The reputation of the pharmaceutical industry is improving and is now at a strong level with the general public. Overall, the industry earned a strong RepTrak® score of 71.8, up from 68.2 in 2016. 44% of respondents viewed the industry as having an excellent reputation with a 7% point increase compared to 2016, while 26% perceived it as weak or poor, down from 35% in 2016. “The strong reputation results come as a surprise to many, who expect the general public to be very negative towards the pharmaceutical companies. However, the reputation data tells a different story,” says Kasper Ulf Nielsen, Executive Partner of Reputation Institute. “We see that the general public actually has strong positive feelings about the individual pharmaceutical companies which they see as delivering on core expectations within products and services, innovation, and leadership. This does not match the media coverage, which is very negative, but serves as a good reminder that media coverage does not equal reputation. Reputation is the perception people have, and that is what is captured in the RepTrak® study.”


The Pharma RepTrak® measures the perception of 17 pharmaceutical companies on overall reputation as well as the seven rational dimensions of reputation: products / services, innovation, workplace, governance, citizenship, leadership and performance. Each company is measured by the general public who are somewhat or very familiar with the company.


The top 10 companies in the 2017 Global Pharma RepTrak® are:

  1. AbbVie
  2. Novo Nordisk
  3. Takeda
  4. Roche
  5. Janssen Pharmaceuticals
  6. Gilead Sciences
  7. Bayer
  8. MSD / Merck & Co
  9. Sanofi
  10. Eli Lilly


Further Reading:

Pharma Guy's insight:

While 80% of the general public feels that the pharma industry puts profits ahead of people (see Edelman study), this study says 42% of the "friendly" public - i.e., public who are somewhat or very familiar with the company - says that pharma sets prices "fairly." Of course, we are not comparing apples to apples here, but surveys of the public who are familiar with pharma companies are not very indicative of the voting public, IMHO. And the voting public is the audience pharma should be most concerned about instead of patting themselves on the back based on this study.

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Dermatologists Accepted $34 Million from Pharma Companies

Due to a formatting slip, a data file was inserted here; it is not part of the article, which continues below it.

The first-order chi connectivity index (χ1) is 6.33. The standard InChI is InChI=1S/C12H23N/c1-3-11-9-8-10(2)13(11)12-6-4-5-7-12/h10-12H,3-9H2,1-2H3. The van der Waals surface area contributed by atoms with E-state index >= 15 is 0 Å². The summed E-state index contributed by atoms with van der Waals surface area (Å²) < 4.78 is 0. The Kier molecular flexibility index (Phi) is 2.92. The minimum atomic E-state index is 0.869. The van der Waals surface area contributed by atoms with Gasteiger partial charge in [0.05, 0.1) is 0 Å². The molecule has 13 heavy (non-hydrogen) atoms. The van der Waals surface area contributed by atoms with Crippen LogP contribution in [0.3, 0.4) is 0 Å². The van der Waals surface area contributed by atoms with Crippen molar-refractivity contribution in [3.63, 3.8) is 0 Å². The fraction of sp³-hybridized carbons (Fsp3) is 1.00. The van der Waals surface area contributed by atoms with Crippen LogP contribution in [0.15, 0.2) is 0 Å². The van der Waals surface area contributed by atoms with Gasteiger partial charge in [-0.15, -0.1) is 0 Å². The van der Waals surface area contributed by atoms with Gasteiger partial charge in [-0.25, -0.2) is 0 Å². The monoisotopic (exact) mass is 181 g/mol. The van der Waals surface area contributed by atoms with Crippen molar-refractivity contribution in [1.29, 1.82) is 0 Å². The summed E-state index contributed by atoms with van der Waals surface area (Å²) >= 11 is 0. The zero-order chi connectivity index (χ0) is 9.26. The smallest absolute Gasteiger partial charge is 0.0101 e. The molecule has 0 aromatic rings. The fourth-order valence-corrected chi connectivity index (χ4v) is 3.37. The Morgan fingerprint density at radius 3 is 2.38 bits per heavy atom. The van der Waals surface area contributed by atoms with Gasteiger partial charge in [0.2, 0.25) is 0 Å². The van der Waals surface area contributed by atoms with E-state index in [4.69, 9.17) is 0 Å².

Dermatologists Accepted $34 Million from Pharma Companies | Pharmaguy's Insights Into Drug Industry News |

Dermatologists received more than $34 million from industry in 2014, and most of that money came from pharmaceutical companies, according to a new study published in JAMA Dermatology.

Researchers in the study mined the Centers for Medicare and Medicaid Services Sunshine Act Open Payment database, which lists payments that dermatologists receive from companies making products that are reimbursed by a government-run health program. In 2014, the database’s first full year of financial data, 8,333 dermatologists received more than 208,000 payments. The top 10% of dermatologists received 90% of the total payments.

“At the center of all this is [the patient’s] concern about dishonesty and selfishness,” says says Dr. Hao Feng, the study’s first author and a dermatology resident at NYU Langone Medical Center.

Most of the payments were for food and beverage, but that’s not where the big money was spent. Speaker fees, consulting fees and payments for research represented 70% of the total money spent. The top 15 companies were all pharmaceutical manufacturers. Studies on other branches of medicine reveal that receiving industry payments and meals was linked to increased prescribing of brand-name medications, the authors write.

Pharma Guy's insight:

Hmmm... Allergan sure paid for a lot of "research" compared to Abbie, which paid for "speaking" junkets! Surprising. I wonder how different pharma companies categorize their payments to physicians. Who confirms that this process is the same at each company?

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Abbie on a Humira TV Ad Spending Spree in Anticipation of Biosimilar Competition

Abbie on a Humira TV Ad Spending Spree in Anticipation of Biosimilar Competition | Pharmaguy's Insights Into Drug Industry News |

Amid projections and prognostications of overall pharma ad spending increases for 2016,’s ad tracking numbers for May bear that out, with AbbVie’s ($ABBV) Humira leading the charge. AbbVie spent more than $25 million on Humira TV ads in May, bringing the drug’s TV spending total to $118 million for the year. That means AbbVie has already topped its full-year 2015 TV ad spending of $98.6 million.

Humira has been running nine ads since January, spread thematically across its three FDA-approved indications for arthritis, psoriasis, and ulcerative colitis and Crohn’s disease, with the most, a total of $60.9 million, spent on placing its 5 TV ads for arthritis, according to data.